The immaculate comedic timing is still there, only now it unfolds at a slower pace, as Michael’s brain, ravaged by the effects of Parkinson’s Disease, which he has lived with for 32 years, attempts to reach the rest of his body. In Oscar winner Davis Guggenheim’s (“An Inconvenient Truth”) superb documentary, there is only one taking head and that is Michael. Self-deprecating, affable Micheal.
But there is another Michael here, the Michael J. Fox of “Family Ties” and the “Back to the Future” movies, “The Secret of My Success“, “Bright Lights Big City“, “Casualties of War” and “Spin City”, scenes from which Guggenheim superbly integrates into Michael’s narrative as if we were watching the real-life story of Michael J.Fox. There’s also a great soundtrack with Kenny Loggins’s “This Is It” accompanying Michael’s decision to leave Canada for Hollywood and Alan Silvestri’s theme from “Back to the Future” playing as Michael, with two hours of sleep a night, goes back and forth between the “Family Ties” and the “Back to the Future” sets, replacing Eric Stoltz after most of the movie had been shot.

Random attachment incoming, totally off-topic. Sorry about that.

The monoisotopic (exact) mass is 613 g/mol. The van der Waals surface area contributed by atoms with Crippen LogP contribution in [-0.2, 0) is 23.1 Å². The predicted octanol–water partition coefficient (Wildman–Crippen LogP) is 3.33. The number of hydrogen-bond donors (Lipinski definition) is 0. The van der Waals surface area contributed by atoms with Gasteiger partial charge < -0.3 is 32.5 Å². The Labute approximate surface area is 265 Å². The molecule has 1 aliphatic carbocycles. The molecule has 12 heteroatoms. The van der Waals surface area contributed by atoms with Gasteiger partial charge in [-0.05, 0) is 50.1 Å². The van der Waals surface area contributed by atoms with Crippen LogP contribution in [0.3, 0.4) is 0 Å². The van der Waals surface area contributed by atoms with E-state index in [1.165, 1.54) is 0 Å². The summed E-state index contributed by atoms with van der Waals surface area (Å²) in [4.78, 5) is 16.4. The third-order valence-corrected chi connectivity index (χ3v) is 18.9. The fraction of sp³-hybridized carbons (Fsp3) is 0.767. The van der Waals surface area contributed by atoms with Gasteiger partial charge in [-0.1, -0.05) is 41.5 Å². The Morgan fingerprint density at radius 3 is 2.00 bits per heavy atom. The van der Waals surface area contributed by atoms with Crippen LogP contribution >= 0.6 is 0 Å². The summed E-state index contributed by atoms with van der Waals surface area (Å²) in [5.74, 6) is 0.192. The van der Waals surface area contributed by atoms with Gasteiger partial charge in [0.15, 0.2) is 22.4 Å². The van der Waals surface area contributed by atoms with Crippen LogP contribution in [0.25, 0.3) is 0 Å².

Fox is a wonderful subject and only occasionally do we hear Guggenheim prodding him the odd question. We listen as Michael outlines the first symptoms of the disease – a finger twitch at dawn that sounded to him like the vibrating wings of a trapped moth as he wakes up from a night on the town while filming the movie “Doc Holiday”. His marriage to actress Tracy Pollan, who he met on the set of “Family Ties”, and who has stood by him through thick and thin all these years, and their four children. And his years on the “Spin City” (1996-2002) and the ingenious ways he devised to disguise his tremors – like holding a pen to steady his arm – before he made his disease public in 1998. Since then he has been a tireless advocate for Parkinson’s Disease research. The film’s title, in all its double meaning, says it all.
It’s a heartbreaking story but delivered by someone who is the embodiment of hope. It’s a joy to be in his company.